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The Sonoma County Commission on Human Rights is concerned that proposed development plans for the site of a former state hospital in Glen Ellen is overlooking stakeholders from marginalized communities, such as indigenous people and people with developmental disabilities.
Before it closed in 2018, the Sonoma Developmental Center was home to children and adults with developmental disabilities.
The commission, whose members are appointed by the county board of supervisors, works with county and state agencies to advocate for cultural diversity. It has released a statement on the development plan identifying key elements that county officials have not sufficiently addressed in their proposed plans.
“Stakeholders haven’t had enough time to evaluate and weigh options that include sufficient input from underrepresented and marginalized communities,” reads the statement from the commission posted to the county’s website.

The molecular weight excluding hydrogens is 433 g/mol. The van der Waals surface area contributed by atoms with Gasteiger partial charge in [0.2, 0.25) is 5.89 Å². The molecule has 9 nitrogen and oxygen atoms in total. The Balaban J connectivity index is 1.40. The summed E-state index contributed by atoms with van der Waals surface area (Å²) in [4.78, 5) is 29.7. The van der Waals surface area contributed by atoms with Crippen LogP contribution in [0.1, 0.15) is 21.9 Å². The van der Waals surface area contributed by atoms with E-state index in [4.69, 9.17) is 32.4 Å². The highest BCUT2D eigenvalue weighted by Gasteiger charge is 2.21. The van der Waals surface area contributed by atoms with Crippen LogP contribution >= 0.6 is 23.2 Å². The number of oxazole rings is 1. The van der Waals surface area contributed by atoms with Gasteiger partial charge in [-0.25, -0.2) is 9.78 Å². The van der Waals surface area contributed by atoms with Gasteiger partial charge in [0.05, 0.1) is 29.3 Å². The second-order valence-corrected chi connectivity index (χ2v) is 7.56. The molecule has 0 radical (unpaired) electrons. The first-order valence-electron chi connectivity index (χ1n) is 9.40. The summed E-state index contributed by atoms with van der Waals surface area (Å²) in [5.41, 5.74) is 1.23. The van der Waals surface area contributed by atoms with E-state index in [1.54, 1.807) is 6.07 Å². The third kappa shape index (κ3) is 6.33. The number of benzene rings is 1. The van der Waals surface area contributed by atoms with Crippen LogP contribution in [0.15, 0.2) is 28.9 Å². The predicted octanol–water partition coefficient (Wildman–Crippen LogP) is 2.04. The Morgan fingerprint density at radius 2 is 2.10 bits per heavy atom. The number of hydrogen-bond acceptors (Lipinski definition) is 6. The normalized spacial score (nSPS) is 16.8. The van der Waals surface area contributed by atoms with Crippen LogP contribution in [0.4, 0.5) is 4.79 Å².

California has taken the rare step of allowing Sonoma County to come up with a plan for the land, to dictate how the land will be used and what it will look like, for the most part, before the state sells the property.
The county commission would like to see increased housing in the plans carved out for developmentally disabled people, as well as housing for farmworkers and housing for low- to very low-income households.
Currently, the county’s plan is to set aside 250 units of affordable housing out of the proposed 900 to 1,000 total units.
The commission also wants to see indigenous people included in the process, job creation that focuses on equity and more emphasis on green energy and environmental solutions.
Another key element that the commission listed is to “preserve and maintain wildlife corridors and the local ecology.” The county has included that in its plan, with 700 of the 945 acres remaining a preserve.
The commission further states that the site “was never meant to become a tourist attraction” and should be an opportunity to “create a unique model that is equitable, resilient and sustainable.”
Currently, the site is poised to become what county policy manager Bradley Dunn has called an “intentional community” with walking and bike paths, eateries, a grocery store and housing.
An environmental impact report, the first milestone for any new development, is expected to be complete by summer, Dunn said.